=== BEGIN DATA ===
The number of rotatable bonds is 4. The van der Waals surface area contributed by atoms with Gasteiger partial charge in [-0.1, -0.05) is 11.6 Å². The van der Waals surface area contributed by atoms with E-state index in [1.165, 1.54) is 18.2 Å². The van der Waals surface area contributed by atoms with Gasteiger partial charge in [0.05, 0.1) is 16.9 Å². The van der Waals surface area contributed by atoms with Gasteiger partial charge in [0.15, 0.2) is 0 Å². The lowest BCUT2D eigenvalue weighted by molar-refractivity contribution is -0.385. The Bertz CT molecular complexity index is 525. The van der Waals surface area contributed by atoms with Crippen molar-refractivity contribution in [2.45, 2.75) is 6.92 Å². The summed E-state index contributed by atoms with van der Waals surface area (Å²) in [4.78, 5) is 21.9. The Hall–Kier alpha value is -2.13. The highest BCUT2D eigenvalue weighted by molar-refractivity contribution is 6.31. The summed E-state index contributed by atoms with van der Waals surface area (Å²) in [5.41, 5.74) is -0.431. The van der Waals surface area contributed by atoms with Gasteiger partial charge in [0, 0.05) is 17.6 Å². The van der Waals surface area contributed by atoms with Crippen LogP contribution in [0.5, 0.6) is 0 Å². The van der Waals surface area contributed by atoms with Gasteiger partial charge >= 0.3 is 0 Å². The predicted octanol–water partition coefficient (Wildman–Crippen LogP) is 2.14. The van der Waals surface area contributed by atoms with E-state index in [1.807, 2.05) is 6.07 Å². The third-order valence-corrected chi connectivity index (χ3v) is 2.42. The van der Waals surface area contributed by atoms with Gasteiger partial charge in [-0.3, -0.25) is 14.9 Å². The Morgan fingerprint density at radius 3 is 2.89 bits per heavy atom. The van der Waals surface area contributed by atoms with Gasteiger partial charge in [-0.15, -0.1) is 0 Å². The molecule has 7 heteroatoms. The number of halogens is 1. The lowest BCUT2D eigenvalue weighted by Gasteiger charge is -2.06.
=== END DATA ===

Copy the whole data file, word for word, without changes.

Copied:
The number of rotatable bonds is 4. The van der Waals surface area contributed by atoms with Gasteiger partial charge in [-0.1, -0.05) is 11.6 Å². The van der Waals surface area contributed by atoms with E-state index in [1.165, 1.54) is 18.2 Å². The van der Waals surface area contributed by atoms with Gasteiger partial charge in [0.05, 0.1) is 16.9 Å². The van der Waals surface area contributed by atoms with Gasteiger partial charge in [0.15, 0.2) is 0 Å². The lowest BCUT2D eigenvalue weighted by molar-refractivity contribution is -0.385. The Bertz CT molecular complexity index is 525. The van der Waals surface area contributed by atoms with Crippen molar-refractivity contribution in [2.45, 2.75) is 6.92 Å². The summed E-state index contributed by atoms with van der Waals surface area (Å²) in [4.78, 5) is 21.9. The Hall–Kier alpha value is -2.13. The highest BCUT2D eigenvalue weighted by molar-refractivity contribution is 6.31. The summed E-state index contributed by atoms with van der Waals surface area (Å²) in [5.41, 5.74) is -0.431. The van der Waals surface area contributed by atoms with Gasteiger partial charge in [0, 0.05) is 17.6 Å². The van der Waals surface area contributed by atoms with Crippen LogP contribution in [0.5, 0.6) is 0 Å². The van der Waals surface area contributed by atoms with Gasteiger partial charge >= 0.3 is 0 Å². The predicted octanol–water partition coefficient (Wildman–Crippen LogP) is 2.14. The van der Waals surface area contributed by atoms with E-state index in [1.807, 2.05) is 6.07 Å². The third-order valence-corrected chi connectivity index (χ3v) is 2.42. The van der Waals surface area contributed by atoms with Gasteiger partial charge in [-0.3, -0.25) is 14.9 Å². The Morgan fingerprint density at radius 3 is 2.89 bits per heavy atom. The van der Waals surface area contributed by atoms with Gasteiger partial charge in [-0.15, -0.1) is 0 Å². The molecule has 7 heteroatoms. The number of halogens is 1. The lowest BCUT2D eigenvalue weighted by Gasteiger charge is -2.06.